Co-Authored with the New Bing
Update: According to a direct response to this article, Dr. Berger says no announcement is coming…yet I remain skeptical!
Prof. Berger is known for is showmanship, and often times he likes to draw attention to his, and his teams discoveries. For good reason, as his discoveries have been some of the most important in the field over the last hundred years. With his work on Au. sediba, and H. naledi, it seems that there could be nothing else on the horizon, and yet – we may be in for a surprise.
Do we have the actual skin of an ancient hominin? From a few tweets on Twitter, we may have an answer soon, but first some background.
Australopithecus sediba is an extinct primate species that lived in southern Africa about two million years ago. It has a mix of primitive and modern features that suggest it may be a transitional form between the genus Australopithecus and the genus Homo. One of the most remarkable discoveries about this species is that it may have preserved some of the oldest human skin ever found.
In 2008, paleoanthropologist Lee Berger and his team found two partial skeletons of Australopithecus sediba at the Malapa cave site in South Africa. The fossils were exceptionally well-preserved, with bones, teeth, and even some soft tissues intact. Among the soft tissues, Berger noticed some dark patches on the bones that looked like skin impressions. He also found some thin flakes of material that resembled skin scales.
Is this a mold of Au sediba skin?
Berger and his colleagues have not yet confirmed that these are indeed skin remains, but they have some clues that support this hypothesis. For example, the dark patches match the shape and size of the bones underneath, and they are only found on parts of the body that would have been exposed to the sun, such as the face, hands, and feet. The skin flakes also have a layered structure that is similar to human skin.
If these are indeed skin remains, they would be a remarkable discovery for paleoanthropology. They would provide a rare glimpse into the appearance and physiology of an early human ancestor. They would also offer a chance to study the evolution of skin pigmentation, hair distribution, sweat glands, and other features that are important for thermoregulation and protection from the environment.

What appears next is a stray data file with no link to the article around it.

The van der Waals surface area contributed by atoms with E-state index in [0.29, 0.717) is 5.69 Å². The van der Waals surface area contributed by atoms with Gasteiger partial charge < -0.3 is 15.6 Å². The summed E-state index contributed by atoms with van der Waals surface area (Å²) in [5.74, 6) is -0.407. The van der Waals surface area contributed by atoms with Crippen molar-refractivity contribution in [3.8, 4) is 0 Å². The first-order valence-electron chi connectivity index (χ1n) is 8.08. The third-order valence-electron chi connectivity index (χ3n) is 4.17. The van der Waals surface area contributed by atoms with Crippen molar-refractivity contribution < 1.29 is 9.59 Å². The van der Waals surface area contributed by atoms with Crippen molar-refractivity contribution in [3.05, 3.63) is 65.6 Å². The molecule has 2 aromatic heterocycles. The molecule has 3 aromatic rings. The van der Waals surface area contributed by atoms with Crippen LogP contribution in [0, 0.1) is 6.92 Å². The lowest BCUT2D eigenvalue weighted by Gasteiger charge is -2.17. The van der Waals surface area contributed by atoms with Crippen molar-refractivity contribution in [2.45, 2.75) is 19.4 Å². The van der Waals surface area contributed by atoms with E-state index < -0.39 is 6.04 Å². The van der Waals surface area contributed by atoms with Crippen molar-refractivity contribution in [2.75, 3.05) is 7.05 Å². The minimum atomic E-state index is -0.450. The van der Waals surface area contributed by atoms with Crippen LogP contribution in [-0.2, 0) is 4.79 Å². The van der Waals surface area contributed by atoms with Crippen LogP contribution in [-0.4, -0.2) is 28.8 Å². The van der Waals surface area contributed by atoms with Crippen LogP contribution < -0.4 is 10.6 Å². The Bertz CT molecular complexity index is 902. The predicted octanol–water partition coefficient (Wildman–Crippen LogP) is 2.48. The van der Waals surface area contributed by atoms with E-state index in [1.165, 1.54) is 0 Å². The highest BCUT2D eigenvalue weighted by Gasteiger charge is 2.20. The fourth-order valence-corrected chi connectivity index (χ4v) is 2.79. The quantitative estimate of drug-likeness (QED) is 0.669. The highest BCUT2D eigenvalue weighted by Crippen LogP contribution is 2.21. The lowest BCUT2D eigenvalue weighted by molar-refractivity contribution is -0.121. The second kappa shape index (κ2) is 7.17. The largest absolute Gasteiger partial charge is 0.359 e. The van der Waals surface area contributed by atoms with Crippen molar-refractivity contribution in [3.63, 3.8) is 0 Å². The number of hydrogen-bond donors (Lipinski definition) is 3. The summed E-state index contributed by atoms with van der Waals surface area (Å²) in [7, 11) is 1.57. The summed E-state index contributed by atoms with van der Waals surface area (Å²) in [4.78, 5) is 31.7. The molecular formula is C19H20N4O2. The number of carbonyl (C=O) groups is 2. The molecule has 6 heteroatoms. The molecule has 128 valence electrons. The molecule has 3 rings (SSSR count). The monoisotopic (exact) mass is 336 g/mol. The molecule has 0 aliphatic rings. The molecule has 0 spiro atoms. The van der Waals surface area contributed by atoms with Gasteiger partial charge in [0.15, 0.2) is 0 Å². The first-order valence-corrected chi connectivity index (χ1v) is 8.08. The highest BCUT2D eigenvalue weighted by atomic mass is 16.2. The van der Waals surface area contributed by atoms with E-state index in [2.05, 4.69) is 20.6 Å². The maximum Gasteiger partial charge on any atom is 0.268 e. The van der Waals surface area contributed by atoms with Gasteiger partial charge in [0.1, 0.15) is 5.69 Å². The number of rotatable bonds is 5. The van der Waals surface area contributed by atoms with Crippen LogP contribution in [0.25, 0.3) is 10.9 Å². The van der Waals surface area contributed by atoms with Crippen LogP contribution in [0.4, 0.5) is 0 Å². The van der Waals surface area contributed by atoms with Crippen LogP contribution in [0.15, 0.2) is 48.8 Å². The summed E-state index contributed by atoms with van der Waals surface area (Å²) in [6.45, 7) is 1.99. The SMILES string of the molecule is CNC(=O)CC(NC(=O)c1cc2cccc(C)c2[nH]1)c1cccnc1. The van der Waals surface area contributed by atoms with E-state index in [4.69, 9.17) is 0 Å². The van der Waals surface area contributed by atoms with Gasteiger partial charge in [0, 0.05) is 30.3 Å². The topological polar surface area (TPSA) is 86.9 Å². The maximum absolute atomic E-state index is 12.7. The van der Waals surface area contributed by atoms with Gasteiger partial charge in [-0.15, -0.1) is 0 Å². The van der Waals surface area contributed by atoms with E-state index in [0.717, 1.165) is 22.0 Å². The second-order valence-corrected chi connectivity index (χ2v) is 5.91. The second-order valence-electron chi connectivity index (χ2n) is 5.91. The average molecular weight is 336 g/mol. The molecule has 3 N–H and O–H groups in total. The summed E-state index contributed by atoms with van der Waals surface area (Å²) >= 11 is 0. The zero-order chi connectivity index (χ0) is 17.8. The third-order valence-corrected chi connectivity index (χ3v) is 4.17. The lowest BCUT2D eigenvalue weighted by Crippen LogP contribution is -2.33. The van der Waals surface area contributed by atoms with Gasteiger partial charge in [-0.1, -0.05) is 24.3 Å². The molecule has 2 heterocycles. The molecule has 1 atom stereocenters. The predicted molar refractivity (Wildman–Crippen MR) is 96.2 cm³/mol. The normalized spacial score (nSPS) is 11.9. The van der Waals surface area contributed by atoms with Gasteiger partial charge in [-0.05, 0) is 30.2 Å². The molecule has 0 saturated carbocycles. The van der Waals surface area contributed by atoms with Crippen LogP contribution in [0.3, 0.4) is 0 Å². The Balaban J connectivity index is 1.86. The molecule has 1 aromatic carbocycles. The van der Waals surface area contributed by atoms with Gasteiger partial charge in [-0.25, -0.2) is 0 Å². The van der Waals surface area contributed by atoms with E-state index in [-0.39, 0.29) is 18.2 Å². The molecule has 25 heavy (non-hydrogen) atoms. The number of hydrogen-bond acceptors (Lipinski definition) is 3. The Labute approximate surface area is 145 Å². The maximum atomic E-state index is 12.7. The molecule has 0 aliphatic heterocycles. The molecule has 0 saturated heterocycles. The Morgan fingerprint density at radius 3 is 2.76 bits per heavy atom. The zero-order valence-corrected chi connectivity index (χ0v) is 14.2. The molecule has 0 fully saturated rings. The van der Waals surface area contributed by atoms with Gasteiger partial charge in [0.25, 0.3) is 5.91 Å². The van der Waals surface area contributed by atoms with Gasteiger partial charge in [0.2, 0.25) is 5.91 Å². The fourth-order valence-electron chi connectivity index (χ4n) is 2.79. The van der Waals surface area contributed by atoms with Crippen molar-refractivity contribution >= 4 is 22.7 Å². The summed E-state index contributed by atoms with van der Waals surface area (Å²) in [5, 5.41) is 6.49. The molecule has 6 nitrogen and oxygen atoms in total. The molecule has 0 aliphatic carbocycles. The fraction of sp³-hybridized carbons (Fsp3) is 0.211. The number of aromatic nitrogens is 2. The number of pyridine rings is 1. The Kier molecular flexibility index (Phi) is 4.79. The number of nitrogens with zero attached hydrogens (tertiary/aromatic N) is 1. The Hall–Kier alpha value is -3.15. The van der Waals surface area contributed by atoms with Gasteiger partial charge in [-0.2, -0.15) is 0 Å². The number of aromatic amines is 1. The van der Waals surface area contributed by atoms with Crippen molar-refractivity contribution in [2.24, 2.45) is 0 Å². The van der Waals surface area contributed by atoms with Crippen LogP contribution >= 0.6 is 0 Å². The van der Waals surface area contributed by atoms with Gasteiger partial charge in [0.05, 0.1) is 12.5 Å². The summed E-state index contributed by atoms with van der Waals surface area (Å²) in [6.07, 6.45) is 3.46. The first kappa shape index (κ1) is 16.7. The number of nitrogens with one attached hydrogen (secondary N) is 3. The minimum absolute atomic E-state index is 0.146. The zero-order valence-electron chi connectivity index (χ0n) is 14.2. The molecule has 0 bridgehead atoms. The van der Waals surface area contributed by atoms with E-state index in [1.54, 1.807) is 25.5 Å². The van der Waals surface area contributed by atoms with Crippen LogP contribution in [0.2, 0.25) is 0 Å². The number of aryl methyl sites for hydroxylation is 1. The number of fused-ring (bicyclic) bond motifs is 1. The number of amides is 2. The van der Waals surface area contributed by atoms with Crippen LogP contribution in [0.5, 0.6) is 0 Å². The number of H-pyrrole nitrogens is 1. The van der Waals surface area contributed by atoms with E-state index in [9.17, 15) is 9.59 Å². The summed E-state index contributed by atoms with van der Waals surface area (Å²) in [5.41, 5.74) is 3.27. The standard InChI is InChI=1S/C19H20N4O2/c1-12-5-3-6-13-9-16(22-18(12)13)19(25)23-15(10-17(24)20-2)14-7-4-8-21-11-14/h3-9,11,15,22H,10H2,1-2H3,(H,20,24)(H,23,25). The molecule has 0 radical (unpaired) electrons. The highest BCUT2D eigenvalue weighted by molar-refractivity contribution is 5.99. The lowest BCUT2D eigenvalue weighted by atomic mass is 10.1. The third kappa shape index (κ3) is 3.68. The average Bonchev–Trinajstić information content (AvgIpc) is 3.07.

The skin remains of Australopithecus sediba could also shed light on its behavior and lifestyle. For instance, the skin pigmentation could indicate how much time it spent in the sun, and whether it had any adaptations to cope with high levels of ultraviolet radiation. The hair distribution could reveal how much body heat it lost or retained, and whether it had any sexual dimorphism or social signaling. The sweat glands could show how efficient it was at cooling down, and whether it had any odor communication.
These are just some of the questions that could be answered by studying the skin remains of Australopithecus sediba. However, before any conclusions can be drawn, more tests need to be done to confirm their identity and authenticity. Berger and his team are planning to use various techniques, such as scanning electron microscopy, DNA analysis, and chemical tests, to verify their findings. They are also hoping to collaborate with experts from Copenhagen who specialize in ancient skin research.
The skin remains of Australopithecus sediba are a potential treasure trove for paleoanthropology. They could reveal new information about the evolution of human skin and its functions. They could also help us understand more about our ancient relatives and how they lived. They could change science forever.
So do we know what he has discovered or what he is leading us to believe? No, not yet, and we may not know for a little while, but as far as what I think this discovery that the professor is alluding to might be related to his previous announcements about sediba skin.
One thought on “Is Prof. Lee R. Berger About to Make a Huge Announcement?”
My name is Anita (she/hers/hers) and I’ve been followed your posts for a little bit both through your newsletter and on Youtube. I’m an undergraduate right now looking to explore the world of paleoanthropology and its connection with science. I wanted to ask, if you have the time, how testing on skin pigmentation can lead to results of sexual dimorphism? I think having that rare picture into the world millions of years ago is incredibly exciting — whatever it ends up being!
Anita from Colorado